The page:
Thursday, August 27, 2009

Edward M. Kennedy - 1932-2009

Photobucket "Every American should have the opportunity to receive a quality education, a job that respects their dignity and protects their safety, and health care that does not condemn those whose health is impaired to a lifetime of poverty and lost opportunity."

He was the baby in a family of nine children. It should never have fallen to him to be the patriarch, responsible for a widowed mother and numerous nieces and nephews while he was such a young man, himself. His family suffered many more tragedies than most families. They were survivors.

But, it was the tragedy of Chappaquiddick that marked the turning point of his life. After a weekend of scrambling to protect his career and name, he finally presented himself to the local police and confessed all. It was messy, but you could say that it made a man of him. He spent the rest of his life, whether consciously or not, atoning for his horrible mistake.

For the next four plus decades, he worked tirelessly in the Senate. He wrote or helped to write hundreds of laws designed to help those less fortunate than himself. He championed the causes of, among others, civil rights, education, the environment and healthcare for all.

He was an unapologetic Liberal, and consistent in his actions. He simply never gave up, even after he was diagnosed with the cancer that would end his extraordinary life. He continued to work tirelessly until he could no longer go to the Senate and then he worked from home.

The Lion of the Senate will roar no more. It is truly the end of an era.

"For all my years in public life, I have believed that America must sail toward the shores of liberty and justice for all. There is no end to that journey, only the next great voyage. We know the future will outlast all of us, but I believe that all of us will live on in the future we made."

Bon Voyage, Teddy. Smooth Sailing.


Arkansas Patti said...

Very nice Betty and thank you. It was wonderful having such a man in our corner. He not only cared, he did.
One thing I am learning about him is how much his political enemies, respected and truly liked this man.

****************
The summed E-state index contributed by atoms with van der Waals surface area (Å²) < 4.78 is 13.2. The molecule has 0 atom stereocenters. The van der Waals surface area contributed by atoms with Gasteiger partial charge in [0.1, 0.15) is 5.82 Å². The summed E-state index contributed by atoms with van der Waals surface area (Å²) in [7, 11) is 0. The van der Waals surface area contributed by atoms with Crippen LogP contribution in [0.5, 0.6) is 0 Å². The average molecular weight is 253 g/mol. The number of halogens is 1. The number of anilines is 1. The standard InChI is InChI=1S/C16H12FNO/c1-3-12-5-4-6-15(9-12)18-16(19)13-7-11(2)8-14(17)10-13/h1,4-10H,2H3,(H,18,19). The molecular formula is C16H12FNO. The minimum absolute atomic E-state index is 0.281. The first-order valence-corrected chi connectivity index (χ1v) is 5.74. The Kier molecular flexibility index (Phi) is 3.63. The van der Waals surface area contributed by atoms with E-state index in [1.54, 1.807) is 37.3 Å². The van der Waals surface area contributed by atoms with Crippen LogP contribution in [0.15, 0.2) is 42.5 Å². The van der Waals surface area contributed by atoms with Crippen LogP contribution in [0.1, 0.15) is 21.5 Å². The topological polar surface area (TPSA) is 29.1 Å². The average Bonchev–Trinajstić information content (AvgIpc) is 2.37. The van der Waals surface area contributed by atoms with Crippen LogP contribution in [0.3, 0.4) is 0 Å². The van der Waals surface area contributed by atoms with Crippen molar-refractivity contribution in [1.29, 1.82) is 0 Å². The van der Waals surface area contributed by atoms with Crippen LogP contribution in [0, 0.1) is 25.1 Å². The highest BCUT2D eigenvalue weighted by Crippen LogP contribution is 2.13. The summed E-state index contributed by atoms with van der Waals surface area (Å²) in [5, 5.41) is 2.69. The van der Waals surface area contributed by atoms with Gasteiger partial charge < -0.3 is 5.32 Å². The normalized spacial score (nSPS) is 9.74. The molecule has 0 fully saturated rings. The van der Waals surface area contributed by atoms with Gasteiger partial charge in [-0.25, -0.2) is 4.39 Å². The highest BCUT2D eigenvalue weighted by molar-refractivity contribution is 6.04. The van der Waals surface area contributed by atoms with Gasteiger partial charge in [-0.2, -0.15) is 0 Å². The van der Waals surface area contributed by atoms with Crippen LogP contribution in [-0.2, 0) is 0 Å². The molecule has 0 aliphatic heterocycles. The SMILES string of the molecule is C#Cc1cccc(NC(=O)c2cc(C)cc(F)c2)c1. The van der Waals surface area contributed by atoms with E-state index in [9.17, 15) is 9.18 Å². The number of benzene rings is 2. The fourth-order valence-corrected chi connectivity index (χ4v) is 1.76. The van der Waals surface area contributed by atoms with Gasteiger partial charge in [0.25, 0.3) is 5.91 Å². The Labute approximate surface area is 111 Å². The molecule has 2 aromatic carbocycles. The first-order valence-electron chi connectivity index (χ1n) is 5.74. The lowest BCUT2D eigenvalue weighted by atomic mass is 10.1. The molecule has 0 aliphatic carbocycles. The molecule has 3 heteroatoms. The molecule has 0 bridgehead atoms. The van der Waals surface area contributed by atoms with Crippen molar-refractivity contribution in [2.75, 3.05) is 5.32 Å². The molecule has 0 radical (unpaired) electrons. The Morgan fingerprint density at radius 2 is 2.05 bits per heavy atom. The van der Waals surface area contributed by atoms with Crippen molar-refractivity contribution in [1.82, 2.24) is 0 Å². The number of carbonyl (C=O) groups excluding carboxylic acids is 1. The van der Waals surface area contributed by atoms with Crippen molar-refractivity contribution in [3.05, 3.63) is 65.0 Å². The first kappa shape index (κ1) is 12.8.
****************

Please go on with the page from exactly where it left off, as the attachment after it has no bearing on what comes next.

I have heard so much that I can't attribute it to a particular person but the gist was, "though he would have been a grand president, we would have only had his service for 8 years---as a senator, we had him for 40." I feel fortunate for those 40 years.

Margie's Musings said...

He was extraordinary because as a fantastically rich person, he really cared about the less fortunate.

Darlene said...

Teddy was the champion of the poor, the sick, and the downtrodden. He always fought for the vulnerable in our society and he fought hard and long.

There will never be another like him and we liberals will miss his dedication and courage.

Thank you, Betty, for a wonderful tribute.

NitWit1 said...

As his brothers and sisters, except one, have slowly marched into eternity, he bore more than his share of burdenof his burgeoning family --Something he probably never expected, but accepted, and matured in the process.

Barry said...

It's wonderful to hear such great comments from other parts of the country. Having lived in "Kennedy Country" for a majority of my life, I learned to appreciate Mr. Kennedy, despite the negative feeling that some held and still hold for him. Just today I overheard someone saying some horrible things about him. I could not interject my thoughts unfortunately.

There are some frightening people out there. I am glad there are folks like you, and Patti and Darlene (to name just a few) to counter them. Keep up the good fight.

Anonymous said...

Well said, Betty. Thanks.

Margaret said...

Beautifully penned, Betty....He was a man among men...A wonderful soul. Thank you for such a devoted post...

Sansego said...

You wrote a short but powerful remembrance of Ted Kennedy that captures his essence and perhaps even correctly pointed out that maybe the mistake of Chappaquiddick had much to do with his transformation into this great Senator who looked out for the less fortunate.

Both quotes (especially the first one) sums up quite nicely his political and spiritual philosophy. Its a shame that all those who don't want affordable health care for all can't see the benefit it provides for people not to have to worry about health crisis leading to poverty or bankruptcy.

Great job!

Dianne said...

lovely Betty
excellent choice of quotes

Cazzie!!! said...

Ditto Betty ditto.

Leon said...

Thank you Betty.

Betty said...

Arkansas Patti: He did a lot of good in his life.

Margie: He was very caring, indeed.